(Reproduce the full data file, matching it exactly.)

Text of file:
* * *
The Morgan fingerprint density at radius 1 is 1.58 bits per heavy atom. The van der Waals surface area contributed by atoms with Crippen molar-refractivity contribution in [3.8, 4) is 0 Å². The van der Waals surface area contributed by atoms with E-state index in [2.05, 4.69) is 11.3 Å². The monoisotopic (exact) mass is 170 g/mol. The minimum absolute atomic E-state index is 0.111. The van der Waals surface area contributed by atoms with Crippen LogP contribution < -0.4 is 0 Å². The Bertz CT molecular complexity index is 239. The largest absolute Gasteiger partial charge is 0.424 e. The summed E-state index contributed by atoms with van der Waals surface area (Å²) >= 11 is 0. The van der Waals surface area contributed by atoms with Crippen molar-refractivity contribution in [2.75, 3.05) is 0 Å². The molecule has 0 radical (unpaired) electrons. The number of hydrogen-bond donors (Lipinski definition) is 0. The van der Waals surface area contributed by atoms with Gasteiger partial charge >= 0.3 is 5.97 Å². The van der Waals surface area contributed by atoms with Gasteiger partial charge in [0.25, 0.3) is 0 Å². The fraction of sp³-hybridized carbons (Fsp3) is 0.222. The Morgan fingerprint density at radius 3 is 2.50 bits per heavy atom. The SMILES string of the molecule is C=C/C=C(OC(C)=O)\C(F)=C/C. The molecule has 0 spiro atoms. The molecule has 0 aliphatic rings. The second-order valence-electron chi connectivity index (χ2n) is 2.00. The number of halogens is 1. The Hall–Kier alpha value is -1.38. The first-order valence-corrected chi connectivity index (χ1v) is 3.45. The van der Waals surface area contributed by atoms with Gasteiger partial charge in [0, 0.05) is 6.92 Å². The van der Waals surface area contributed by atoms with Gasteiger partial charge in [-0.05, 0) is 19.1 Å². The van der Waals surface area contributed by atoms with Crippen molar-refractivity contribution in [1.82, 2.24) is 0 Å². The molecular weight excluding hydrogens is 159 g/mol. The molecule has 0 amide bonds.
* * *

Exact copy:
The Morgan fingerprint density at radius 1 is 1.58 bits per heavy atom. The van der Waals surface area contributed by atoms with Crippen molar-refractivity contribution in [3.8, 4) is 0 Å². The van der Waals surface area contributed by atoms with E-state index in [2.05, 4.69) is 11.3 Å². The monoisotopic (exact) mass is 170 g/mol. The minimum absolute atomic E-state index is 0.111. The van der Waals surface area contributed by atoms with Crippen LogP contribution < -0.4 is 0 Å². The Bertz CT molecular complexity index is 239. The largest absolute Gasteiger partial charge is 0.424 e. The summed E-state index contributed by atoms with van der Waals surface area (Å²) >= 11 is 0. The van der Waals surface area contributed by atoms with Crippen molar-refractivity contribution in [2.75, 3.05) is 0 Å². The molecule has 0 radical (unpaired) electrons. The number of hydrogen-bond donors (Lipinski definition) is 0. The van der Waals surface area contributed by atoms with Gasteiger partial charge >= 0.3 is 5.97 Å². The van der Waals surface area contributed by atoms with Gasteiger partial charge in [0.25, 0.3) is 0 Å². The fraction of sp³-hybridized carbons (Fsp3) is 0.222. The Morgan fingerprint density at radius 3 is 2.50 bits per heavy atom. The SMILES string of the molecule is C=C/C=C(OC(C)=O)\C(F)=C/C. The molecule has 0 spiro atoms. The molecule has 0 aliphatic rings. The second-order valence-electron chi connectivity index (χ2n) is 2.00. The number of halogens is 1. The Hall–Kier alpha value is -1.38. The first-order valence-corrected chi connectivity index (χ1v) is 3.45. The van der Waals surface area contributed by atoms with Gasteiger partial charge in [0, 0.05) is 6.92 Å². The van der Waals surface area contributed by atoms with Gasteiger partial charge in [-0.05, 0) is 19.1 Å². The van der Waals surface area contributed by atoms with Crippen molar-refractivity contribution in [1.82, 2.24) is 0 Å². The molecular weight excluding hydrogens is 159 g/mol. The molecule has 0 amide bonds.